Домой United States USA — Sport Whicker: As good as the games are, they can’t heal what ails...

Whicker: As good as the games are, they can’t heal what ails us now


A pandemic and another example of police misconduct have made sports seem irrelevant and bizarre.
At times like this we hear about the “healing power of sports.”
They do not bring a cure. They bring a tourniquet. They can relieve pain. They do not mend fractures that stretch 3,000 miles and damage every star and stripe.
When George W. Bush brazenly walked into Yankee Stadium and threw the first pitch of World Series Game 3 in 2001, a month and a half after the planes hit, he made people jump and cheer and cry. But all he could do was inspire. After the balls and bats were put away, New York went back to burying its cops and firemen.
When Cathy Freeman made the final turn at the 2000 Olympics in Sydney, her fans found an eerie new octave. Their noise sounded like souls that had been freed from bodies, a strange new language of sound. Freeman won the gold medal in the 400 as an indigenous Aussie. Whatever hope she sowed is a wilted memory. Her people live 10 fewer years than the average Australian, and only 48 percent of those of working age have jobs.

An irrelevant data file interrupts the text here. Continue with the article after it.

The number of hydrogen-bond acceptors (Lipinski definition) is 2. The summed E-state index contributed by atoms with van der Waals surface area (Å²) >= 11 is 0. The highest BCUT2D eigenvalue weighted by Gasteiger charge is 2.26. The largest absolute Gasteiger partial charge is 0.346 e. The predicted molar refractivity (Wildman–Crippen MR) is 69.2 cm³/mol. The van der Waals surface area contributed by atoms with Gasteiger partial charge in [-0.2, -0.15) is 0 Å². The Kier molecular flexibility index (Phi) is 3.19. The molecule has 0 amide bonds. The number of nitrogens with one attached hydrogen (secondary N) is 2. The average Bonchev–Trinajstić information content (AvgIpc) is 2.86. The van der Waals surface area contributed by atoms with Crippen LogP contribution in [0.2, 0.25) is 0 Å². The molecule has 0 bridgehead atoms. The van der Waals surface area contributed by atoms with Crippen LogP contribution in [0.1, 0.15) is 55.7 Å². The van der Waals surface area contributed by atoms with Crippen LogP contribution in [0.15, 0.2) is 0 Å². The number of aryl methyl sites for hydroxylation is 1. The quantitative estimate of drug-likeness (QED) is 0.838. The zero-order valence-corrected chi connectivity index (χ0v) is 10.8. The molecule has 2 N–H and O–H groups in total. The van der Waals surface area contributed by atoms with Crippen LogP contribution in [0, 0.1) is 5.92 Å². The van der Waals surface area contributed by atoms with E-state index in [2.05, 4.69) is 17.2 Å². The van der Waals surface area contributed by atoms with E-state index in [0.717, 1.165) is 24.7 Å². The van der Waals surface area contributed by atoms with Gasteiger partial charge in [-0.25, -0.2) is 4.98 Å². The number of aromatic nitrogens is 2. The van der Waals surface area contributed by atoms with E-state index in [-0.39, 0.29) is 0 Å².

As 2020 plunges past the River Styx, a disabled nation must heal itself.
Some of us cry for spectator sports, which have been removed by COVID-19. Our games have been replaced by pandemic information and, lately, dispatches from paved, downtown battlefields.
Wouldn’t we prefer the ibuprofen of a 4-for-4 from the bat of Mike Trout? Sure. But numbing isn’t healing.
In fact, sports have rarely seemed as extraneous and bizarre as they do now, after three-and-a-half months in exile.
That was before a plague removed 100,000 American lives, and counting, and yet another policeman’s panic and fear cost yet another African American man his life.

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